Is object-oriented programming dead? Or a disaster? It's interesting for us ancient geeks to survey the apparently never-ending train of code design fads. I have personally experienced three major such fads: structured programming, object-oriented programming, and (the current one) functional programming. In each case, proponents touted the earth-shaking power, beauty, and correctness of their fad with religious fervor – and, often, with the sort of fanaticism one all too often associates with fundamentalist religions. In each case, the impact on how everyday programmers actually go about their work has been ... minimal.
I'm not saying that there has been no progress made in understanding software design or architecture, and I'm certainly not saying that the state of software design and architecture hasn't progressed. They have, and in major ways. Teams of programmers today routinely build systems that are vastly larger and more complex than anything built even 10 years ago. But I am saying that most of this progress has been made through developments other than those major software design fads. We don't build large, complex systems today because of (say) object-oriented programming. Mostly, I think, we can build them today because we have far better tools available (true in no small part to the open software movement), and on better programming languages.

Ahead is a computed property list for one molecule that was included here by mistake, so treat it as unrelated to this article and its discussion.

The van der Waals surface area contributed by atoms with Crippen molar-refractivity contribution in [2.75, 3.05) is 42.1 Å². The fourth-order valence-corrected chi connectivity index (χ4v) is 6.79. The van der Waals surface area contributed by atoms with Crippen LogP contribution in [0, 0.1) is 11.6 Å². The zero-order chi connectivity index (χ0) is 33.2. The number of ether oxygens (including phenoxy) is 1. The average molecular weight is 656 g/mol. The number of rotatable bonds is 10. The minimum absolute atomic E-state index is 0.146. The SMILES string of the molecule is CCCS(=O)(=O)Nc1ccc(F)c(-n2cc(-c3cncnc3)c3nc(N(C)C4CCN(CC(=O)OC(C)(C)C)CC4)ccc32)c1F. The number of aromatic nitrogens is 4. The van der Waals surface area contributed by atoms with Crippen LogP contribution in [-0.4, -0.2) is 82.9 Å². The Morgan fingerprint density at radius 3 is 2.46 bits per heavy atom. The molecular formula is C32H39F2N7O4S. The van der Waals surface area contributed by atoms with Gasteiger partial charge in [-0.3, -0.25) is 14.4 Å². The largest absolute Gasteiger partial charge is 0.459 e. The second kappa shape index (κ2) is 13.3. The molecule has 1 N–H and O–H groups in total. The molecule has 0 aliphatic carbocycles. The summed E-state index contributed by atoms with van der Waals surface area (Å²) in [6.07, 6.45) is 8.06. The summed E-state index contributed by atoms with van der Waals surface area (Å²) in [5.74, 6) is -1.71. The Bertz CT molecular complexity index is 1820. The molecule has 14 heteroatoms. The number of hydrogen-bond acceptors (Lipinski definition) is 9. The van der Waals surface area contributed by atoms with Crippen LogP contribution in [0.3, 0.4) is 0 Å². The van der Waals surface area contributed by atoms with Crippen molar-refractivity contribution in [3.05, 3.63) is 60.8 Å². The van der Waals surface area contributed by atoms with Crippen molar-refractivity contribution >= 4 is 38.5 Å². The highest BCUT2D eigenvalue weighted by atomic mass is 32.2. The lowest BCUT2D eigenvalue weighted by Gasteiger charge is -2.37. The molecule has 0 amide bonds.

And then there's the programming languages, which could quite reasonably be thought of as just another tool. It's almost impossible to overstate the impact of the sheer power of a language like Java (and I'm including both its standard libraries and the host of open source libraries readily available for it) compared with the assembly language environment I programmed with back in the '70s. I can quite literally code things in minutes in Java that would have taken months in assembly language back in those days.
So is object-oriented programming dead? Nah, not really. But it's not all that important, either...
Wednesday, January 20, 2016
Should space be commercialized? Oh, hell yes, it should. Profit-seeking should drive (and fund!) development in space, most especially manned space travel. Fundamental to that would be property rights in space. Aeon has a good piece on exactly this topic...